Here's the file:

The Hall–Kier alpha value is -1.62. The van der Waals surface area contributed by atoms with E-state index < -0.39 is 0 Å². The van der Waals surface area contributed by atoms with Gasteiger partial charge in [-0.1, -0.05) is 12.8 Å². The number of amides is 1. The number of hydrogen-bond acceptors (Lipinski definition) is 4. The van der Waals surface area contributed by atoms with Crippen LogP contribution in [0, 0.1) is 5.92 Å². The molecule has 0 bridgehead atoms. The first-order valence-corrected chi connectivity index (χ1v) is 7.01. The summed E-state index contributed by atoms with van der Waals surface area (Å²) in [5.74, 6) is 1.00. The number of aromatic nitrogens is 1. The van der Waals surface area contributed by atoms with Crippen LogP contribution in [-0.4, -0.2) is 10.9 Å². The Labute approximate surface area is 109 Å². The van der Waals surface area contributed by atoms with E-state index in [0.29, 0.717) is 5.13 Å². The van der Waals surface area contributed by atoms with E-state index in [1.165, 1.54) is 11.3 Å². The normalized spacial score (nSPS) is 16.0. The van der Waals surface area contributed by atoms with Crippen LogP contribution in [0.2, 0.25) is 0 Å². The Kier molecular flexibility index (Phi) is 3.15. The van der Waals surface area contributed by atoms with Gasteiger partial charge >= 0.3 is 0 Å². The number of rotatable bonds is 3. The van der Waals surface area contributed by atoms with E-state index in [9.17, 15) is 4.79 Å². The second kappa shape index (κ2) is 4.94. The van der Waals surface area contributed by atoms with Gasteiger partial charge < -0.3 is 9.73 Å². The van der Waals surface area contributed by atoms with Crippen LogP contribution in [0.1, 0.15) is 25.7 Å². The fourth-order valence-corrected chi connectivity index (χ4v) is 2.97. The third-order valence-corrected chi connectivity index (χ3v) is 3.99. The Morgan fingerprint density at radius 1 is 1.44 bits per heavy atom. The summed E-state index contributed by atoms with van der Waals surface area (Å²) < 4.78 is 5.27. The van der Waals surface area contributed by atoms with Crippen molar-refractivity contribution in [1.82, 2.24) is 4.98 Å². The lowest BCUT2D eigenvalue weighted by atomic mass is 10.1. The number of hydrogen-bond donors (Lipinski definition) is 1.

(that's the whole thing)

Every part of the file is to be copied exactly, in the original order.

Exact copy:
The Hall–Kier alpha value is -1.62. The van der Waals surface area contributed by atoms with E-state index < -0.39 is 0 Å². The van der Waals surface area contributed by atoms with Gasteiger partial charge in [-0.1, -0.05) is 12.8 Å². The number of amides is 1. The number of hydrogen-bond acceptors (Lipinski definition) is 4. The van der Waals surface area contributed by atoms with Crippen LogP contribution in [0, 0.1) is 5.92 Å². The molecule has 0 bridgehead atoms. The first-order valence-corrected chi connectivity index (χ1v) is 7.01. The summed E-state index contributed by atoms with van der Waals surface area (Å²) in [5.74, 6) is 1.00. The number of aromatic nitrogens is 1. The van der Waals surface area contributed by atoms with Crippen LogP contribution in [-0.4, -0.2) is 10.9 Å². The Labute approximate surface area is 109 Å². The van der Waals surface area contributed by atoms with E-state index in [0.29, 0.717) is 5.13 Å². The van der Waals surface area contributed by atoms with E-state index in [1.165, 1.54) is 11.3 Å². The normalized spacial score (nSPS) is 16.0. The van der Waals surface area contributed by atoms with Crippen LogP contribution in [0.2, 0.25) is 0 Å². The Kier molecular flexibility index (Phi) is 3.15. The van der Waals surface area contributed by atoms with Gasteiger partial charge >= 0.3 is 0 Å². The number of rotatable bonds is 3. The van der Waals surface area contributed by atoms with E-state index in [9.17, 15) is 4.79 Å². The second kappa shape index (κ2) is 4.94. The van der Waals surface area contributed by atoms with Gasteiger partial charge < -0.3 is 9.73 Å². The van der Waals surface area contributed by atoms with Crippen LogP contribution in [0.1, 0.15) is 25.7 Å². The fourth-order valence-corrected chi connectivity index (χ4v) is 2.97. The third-order valence-corrected chi connectivity index (χ3v) is 3.99. The Morgan fingerprint density at radius 1 is 1.44 bits per heavy atom. The summed E-state index contributed by atoms with van der Waals surface area (Å²) < 4.78 is 5.27. The van der Waals surface area contributed by atoms with Crippen molar-refractivity contribution in [1.82, 2.24) is 4.98 Å². The lowest BCUT2D eigenvalue weighted by atomic mass is 10.1. The number of hydrogen-bond donors (Lipinski definition) is 1.